Citation: Interventional Medicine and Applied Science Interventional Medicine and Applied Science 9, 2; 10.1556/1646.9.2017.06

Fig. 5.
Fig. 5.

Confidence interval of 95%, mean CVP in the lidocaine and placebo groups during follow-up period. According to repeat-measure ANOVA, administration of lidocaine led to similar mean CVPs and insignificant variations in the two groups (P = 0.492)

Citation: Interventional Medicine and Applied Science Interventional Medicine and Applied Science 9, 2; 10.1556/1646.9.2017.06

Also, mean use of TNG was similar in the two groups and showed insignificant differences in the period after cannulation (P = 0.527) (Fig. 6).

Fig. 6.
Fig. 6.

Confidence interval of 95%, mean TNG in the lidocaine and placebo groups during follow-up period

Citation: Interventional Medicine and Applied Science Interventional Medicine and Applied Science 9, 2; 10.1556/1646.9.2017.06

According to repeat-measure analysis of variance (ANOVA), administration of lidocaine led to similar mean TNG use and insignificant variations in the two groups (P = 0.527).

No particular side effect was recorded in the two groups of patients.

Discussion

This study demonstrated that administration of 1.5 mg/kg of lidocaine intravenously 90 s before aortic cannulation was effective in preventing SBP, DBP, and MAP rise, but no effect on HR or mean CVP during aortic cannulation.

In 1958, Nuunez and Bailey suggested aortic cannulation in cardiovascular bypass for the first time and applying this method gradually became commonplace [4]. In the late 1960s, femoral cannulation was proposed by Dewall and Levy and was widely used in Europe and United States.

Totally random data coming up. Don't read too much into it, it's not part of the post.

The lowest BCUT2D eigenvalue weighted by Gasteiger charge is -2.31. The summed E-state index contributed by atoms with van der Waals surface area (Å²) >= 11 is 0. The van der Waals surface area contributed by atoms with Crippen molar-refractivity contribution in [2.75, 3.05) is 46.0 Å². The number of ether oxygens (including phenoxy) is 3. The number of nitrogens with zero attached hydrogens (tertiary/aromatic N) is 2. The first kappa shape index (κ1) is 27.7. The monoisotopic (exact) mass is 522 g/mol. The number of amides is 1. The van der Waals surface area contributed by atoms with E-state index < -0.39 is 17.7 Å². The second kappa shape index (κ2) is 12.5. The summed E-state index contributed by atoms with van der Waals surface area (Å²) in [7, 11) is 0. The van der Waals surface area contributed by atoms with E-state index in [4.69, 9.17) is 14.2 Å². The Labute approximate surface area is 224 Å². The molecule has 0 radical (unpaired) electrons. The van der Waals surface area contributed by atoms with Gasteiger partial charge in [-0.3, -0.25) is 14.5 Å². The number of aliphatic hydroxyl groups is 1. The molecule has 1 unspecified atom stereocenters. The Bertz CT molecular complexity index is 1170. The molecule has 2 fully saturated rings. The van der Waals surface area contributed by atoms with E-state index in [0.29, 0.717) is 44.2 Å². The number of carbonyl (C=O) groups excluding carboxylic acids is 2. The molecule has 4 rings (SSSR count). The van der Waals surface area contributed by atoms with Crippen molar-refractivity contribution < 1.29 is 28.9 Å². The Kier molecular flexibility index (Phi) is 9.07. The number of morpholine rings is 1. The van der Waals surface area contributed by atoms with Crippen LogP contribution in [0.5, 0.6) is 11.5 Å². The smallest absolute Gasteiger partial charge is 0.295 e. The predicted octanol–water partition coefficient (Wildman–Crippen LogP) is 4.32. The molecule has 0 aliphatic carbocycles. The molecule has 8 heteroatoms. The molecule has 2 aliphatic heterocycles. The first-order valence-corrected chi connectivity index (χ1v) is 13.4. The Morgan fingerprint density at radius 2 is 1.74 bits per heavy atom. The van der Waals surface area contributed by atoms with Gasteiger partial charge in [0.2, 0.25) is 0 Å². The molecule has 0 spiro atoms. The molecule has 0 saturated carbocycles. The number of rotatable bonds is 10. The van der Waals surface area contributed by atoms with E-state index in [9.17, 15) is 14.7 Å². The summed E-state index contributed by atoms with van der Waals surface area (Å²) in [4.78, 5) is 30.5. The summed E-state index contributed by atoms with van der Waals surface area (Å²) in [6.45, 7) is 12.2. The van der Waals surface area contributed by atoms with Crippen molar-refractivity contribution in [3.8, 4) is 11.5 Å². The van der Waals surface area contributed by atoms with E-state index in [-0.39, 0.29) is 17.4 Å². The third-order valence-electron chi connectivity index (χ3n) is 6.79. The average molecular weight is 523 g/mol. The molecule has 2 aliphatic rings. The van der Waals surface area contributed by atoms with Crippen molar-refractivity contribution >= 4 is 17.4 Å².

Aortic cannulation had many advantages for cardiac surgery patients compared with other methods, including ease of application by shortening surgery time, arterial perfusion through the biggest cannulation size to stabilize cardiovascular bypass, and reduced risk of retrograde dissection in older patients. Currently, this technique is used in open heart surgeries [3]. Reported complications in this method include laceration and hemorrhage, hematoma, incorrect insertion, and aortic dissection. One of the causes of the latter case is sudden blood pressure rise and hemodynamic variations due to aortic cannulation that can lead to aortic dissection [5–7]. Aortic dissection due to aortic cannulation is rare, but is considered a fatal complication [8–10]. Incidence of this complication is about 0.16%, and despite its rarity, it has even been reported in infants [8]. As stated, hemodynamic variations can account for one of the predisposing factors of this complication. Sudden blood pressure rise and hemodynamic variations after cannulation, which is probably associated with cardiac sympathetic discharge due to cannulation during heart surgery, is considered one of the causes of aortic dissection. Although various methods are used to reduce in response to stress, such as systemic high-dose opioids, inhaling anesthetics, systemic drugs such as beta-blockers and alpha-2 agonists, and vasodilators, no specific study has been conducted on stress-reducing effect of lidocaine during cannulation thus far, which was investigated in this study.